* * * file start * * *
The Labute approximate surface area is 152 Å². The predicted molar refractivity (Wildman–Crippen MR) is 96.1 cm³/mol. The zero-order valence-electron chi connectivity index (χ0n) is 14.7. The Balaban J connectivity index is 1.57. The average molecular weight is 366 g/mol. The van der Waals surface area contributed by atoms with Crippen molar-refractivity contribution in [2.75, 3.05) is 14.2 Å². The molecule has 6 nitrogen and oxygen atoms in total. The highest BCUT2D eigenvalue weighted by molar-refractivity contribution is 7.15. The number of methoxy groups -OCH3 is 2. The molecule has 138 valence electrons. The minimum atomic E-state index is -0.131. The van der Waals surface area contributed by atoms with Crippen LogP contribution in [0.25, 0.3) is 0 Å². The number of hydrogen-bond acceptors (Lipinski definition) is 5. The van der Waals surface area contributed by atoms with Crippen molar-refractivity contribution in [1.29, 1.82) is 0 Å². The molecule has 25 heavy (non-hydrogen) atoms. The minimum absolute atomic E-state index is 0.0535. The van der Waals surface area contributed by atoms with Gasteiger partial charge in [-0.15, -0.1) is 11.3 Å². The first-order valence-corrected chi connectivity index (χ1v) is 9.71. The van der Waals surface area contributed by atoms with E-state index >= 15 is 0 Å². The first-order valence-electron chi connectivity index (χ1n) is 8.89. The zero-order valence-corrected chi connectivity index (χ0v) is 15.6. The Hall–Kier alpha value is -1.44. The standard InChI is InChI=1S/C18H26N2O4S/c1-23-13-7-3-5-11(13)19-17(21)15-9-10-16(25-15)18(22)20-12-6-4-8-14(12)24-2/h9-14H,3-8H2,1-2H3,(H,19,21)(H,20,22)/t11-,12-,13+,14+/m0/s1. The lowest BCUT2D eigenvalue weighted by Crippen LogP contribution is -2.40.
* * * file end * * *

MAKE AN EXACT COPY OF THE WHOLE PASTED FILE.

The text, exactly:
The Labute approximate surface area is 152 Å². The predicted molar refractivity (Wildman–Crippen MR) is 96.1 cm³/mol. The zero-order valence-electron chi connectivity index (χ0n) is 14.7. The Balaban J connectivity index is 1.57. The average molecular weight is 366 g/mol. The van der Waals surface area contributed by atoms with Crippen molar-refractivity contribution in [2.75, 3.05) is 14.2 Å². The molecule has 6 nitrogen and oxygen atoms in total. The highest BCUT2D eigenvalue weighted by molar-refractivity contribution is 7.15. The number of methoxy groups -OCH3 is 2. The molecule has 138 valence electrons. The minimum atomic E-state index is -0.131. The van der Waals surface area contributed by atoms with Crippen LogP contribution in [0.25, 0.3) is 0 Å². The number of hydrogen-bond acceptors (Lipinski definition) is 5. The van der Waals surface area contributed by atoms with Crippen molar-refractivity contribution in [1.29, 1.82) is 0 Å². The molecule has 25 heavy (non-hydrogen) atoms. The minimum absolute atomic E-state index is 0.0535. The van der Waals surface area contributed by atoms with Gasteiger partial charge in [-0.15, -0.1) is 11.3 Å². The first-order valence-corrected chi connectivity index (χ1v) is 9.71. The van der Waals surface area contributed by atoms with E-state index >= 15 is 0 Å². The first-order valence-electron chi connectivity index (χ1n) is 8.89. The zero-order valence-corrected chi connectivity index (χ0v) is 15.6. The Hall–Kier alpha value is -1.44. The standard InChI is InChI=1S/C18H26N2O4S/c1-23-13-7-3-5-11(13)19-17(21)15-9-10-16(25-15)18(22)20-12-6-4-8-14(12)24-2/h9-14H,3-8H2,1-2H3,(H,19,21)(H,20,22)/t11-,12-,13+,14+/m0/s1. The lowest BCUT2D eigenvalue weighted by Crippen LogP contribution is -2.40.